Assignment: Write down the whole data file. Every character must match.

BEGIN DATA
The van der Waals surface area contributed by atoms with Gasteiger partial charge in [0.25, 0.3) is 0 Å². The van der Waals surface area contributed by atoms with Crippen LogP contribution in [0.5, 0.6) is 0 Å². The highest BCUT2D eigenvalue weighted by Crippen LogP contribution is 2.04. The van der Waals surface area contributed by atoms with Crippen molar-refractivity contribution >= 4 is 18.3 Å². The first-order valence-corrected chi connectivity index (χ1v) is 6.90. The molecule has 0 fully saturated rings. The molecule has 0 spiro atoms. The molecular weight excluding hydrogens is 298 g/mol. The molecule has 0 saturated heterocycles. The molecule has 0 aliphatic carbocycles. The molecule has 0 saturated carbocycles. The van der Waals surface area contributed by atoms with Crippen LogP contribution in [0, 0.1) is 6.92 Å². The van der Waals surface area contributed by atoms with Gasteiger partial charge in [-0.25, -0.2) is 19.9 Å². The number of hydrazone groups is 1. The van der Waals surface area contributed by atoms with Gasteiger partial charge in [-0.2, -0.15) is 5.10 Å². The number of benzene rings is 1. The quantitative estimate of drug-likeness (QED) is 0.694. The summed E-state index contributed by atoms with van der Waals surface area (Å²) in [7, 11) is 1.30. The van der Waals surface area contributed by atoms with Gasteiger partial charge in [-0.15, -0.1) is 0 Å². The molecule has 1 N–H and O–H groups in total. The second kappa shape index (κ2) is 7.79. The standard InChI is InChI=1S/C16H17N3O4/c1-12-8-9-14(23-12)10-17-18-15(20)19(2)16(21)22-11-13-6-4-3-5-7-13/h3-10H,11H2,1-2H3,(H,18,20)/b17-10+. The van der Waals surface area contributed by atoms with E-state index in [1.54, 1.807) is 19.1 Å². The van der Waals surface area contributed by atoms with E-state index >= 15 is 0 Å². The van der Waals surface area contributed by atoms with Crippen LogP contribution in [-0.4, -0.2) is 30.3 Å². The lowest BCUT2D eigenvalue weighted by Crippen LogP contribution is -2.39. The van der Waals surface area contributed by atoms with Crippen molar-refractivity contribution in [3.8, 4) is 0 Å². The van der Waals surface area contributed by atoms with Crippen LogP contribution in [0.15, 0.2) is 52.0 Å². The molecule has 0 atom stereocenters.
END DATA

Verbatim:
The van der Waals surface area contributed by atoms with Gasteiger partial charge in [0.25, 0.3) is 0 Å². The van der Waals surface area contributed by atoms with Crippen LogP contribution in [0.5, 0.6) is 0 Å². The highest BCUT2D eigenvalue weighted by Crippen LogP contribution is 2.04. The van der Waals surface area contributed by atoms with Crippen molar-refractivity contribution >= 4 is 18.3 Å². The first-order valence-corrected chi connectivity index (χ1v) is 6.90. The molecule has 0 fully saturated rings. The molecule has 0 spiro atoms. The molecular weight excluding hydrogens is 298 g/mol. The molecule has 0 saturated heterocycles. The molecule has 0 aliphatic carbocycles. The molecule has 0 saturated carbocycles. The van der Waals surface area contributed by atoms with Crippen LogP contribution in [0, 0.1) is 6.92 Å². The van der Waals surface area contributed by atoms with Gasteiger partial charge in [-0.25, -0.2) is 19.9 Å². The number of hydrazone groups is 1. The van der Waals surface area contributed by atoms with Gasteiger partial charge in [-0.2, -0.15) is 5.10 Å². The number of benzene rings is 1. The quantitative estimate of drug-likeness (QED) is 0.694. The summed E-state index contributed by atoms with van der Waals surface area (Å²) in [7, 11) is 1.30. The van der Waals surface area contributed by atoms with Gasteiger partial charge in [-0.15, -0.1) is 0 Å². The molecule has 1 N–H and O–H groups in total. The second kappa shape index (κ2) is 7.79. The standard InChI is InChI=1S/C16H17N3O4/c1-12-8-9-14(23-12)10-17-18-15(20)19(2)16(21)22-11-13-6-4-3-5-7-13/h3-10H,11H2,1-2H3,(H,18,20)/b17-10+. The van der Waals surface area contributed by atoms with E-state index in [1.54, 1.807) is 19.1 Å². The van der Waals surface area contributed by atoms with E-state index >= 15 is 0 Å². The van der Waals surface area contributed by atoms with Crippen LogP contribution in [-0.4, -0.2) is 30.3 Å². The lowest BCUT2D eigenvalue weighted by Crippen LogP contribution is -2.39. The van der Waals surface area contributed by atoms with Crippen molar-refractivity contribution in [3.8, 4) is 0 Å². The van der Waals surface area contributed by atoms with Crippen LogP contribution in [0.15, 0.2) is 52.0 Å². The molecule has 0 atom stereocenters.